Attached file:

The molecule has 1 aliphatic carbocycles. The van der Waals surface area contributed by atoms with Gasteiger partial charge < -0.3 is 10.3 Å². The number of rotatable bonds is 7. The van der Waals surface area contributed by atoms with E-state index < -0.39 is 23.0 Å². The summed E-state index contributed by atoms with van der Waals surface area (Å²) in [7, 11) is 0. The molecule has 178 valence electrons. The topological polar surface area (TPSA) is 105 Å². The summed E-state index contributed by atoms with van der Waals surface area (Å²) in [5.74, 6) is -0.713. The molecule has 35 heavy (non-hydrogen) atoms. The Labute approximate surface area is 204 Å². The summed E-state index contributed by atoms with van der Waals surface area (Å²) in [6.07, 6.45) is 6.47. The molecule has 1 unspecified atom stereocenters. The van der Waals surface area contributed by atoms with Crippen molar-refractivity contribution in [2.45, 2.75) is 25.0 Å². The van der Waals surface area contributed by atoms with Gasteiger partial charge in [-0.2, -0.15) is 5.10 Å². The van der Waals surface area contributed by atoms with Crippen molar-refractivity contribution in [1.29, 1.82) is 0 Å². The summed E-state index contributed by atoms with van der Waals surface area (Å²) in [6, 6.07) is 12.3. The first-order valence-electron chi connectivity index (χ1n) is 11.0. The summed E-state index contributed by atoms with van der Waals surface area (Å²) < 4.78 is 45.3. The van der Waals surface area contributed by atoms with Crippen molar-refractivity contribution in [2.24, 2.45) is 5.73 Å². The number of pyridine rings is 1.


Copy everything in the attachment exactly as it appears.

The molecule has 1 aliphatic carbocycles. The van der Waals surface area contributed by atoms with Gasteiger partial charge < -0.3 is 10.3 Å². The number of rotatable bonds is 7. The van der Waals surface area contributed by atoms with E-state index < -0.39 is 23.0 Å². The summed E-state index contributed by atoms with van der Waals surface area (Å²) in [7, 11) is 0. The molecule has 178 valence electrons. The topological polar surface area (TPSA) is 105 Å². The summed E-state index contributed by atoms with van der Waals surface area (Å²) in [5.74, 6) is -0.713. The molecule has 35 heavy (non-hydrogen) atoms. The Labute approximate surface area is 204 Å². The summed E-state index contributed by atoms with van der Waals surface area (Å²) in [6.07, 6.45) is 6.47. The molecule has 1 unspecified atom stereocenters. The van der Waals surface area contributed by atoms with Crippen molar-refractivity contribution in [2.45, 2.75) is 25.0 Å². The van der Waals surface area contributed by atoms with Gasteiger partial charge in [-0.2, -0.15) is 5.10 Å². The van der Waals surface area contributed by atoms with Crippen molar-refractivity contribution in [1.29, 1.82) is 0 Å². The summed E-state index contributed by atoms with van der Waals surface area (Å²) in [6, 6.07) is 12.3. The first-order valence-electron chi connectivity index (χ1n) is 11.0. The summed E-state index contributed by atoms with van der Waals surface area (Å²) < 4.78 is 45.3. The van der Waals surface area contributed by atoms with Crippen molar-refractivity contribution in [2.24, 2.45) is 5.73 Å². The number of pyridine rings is 1.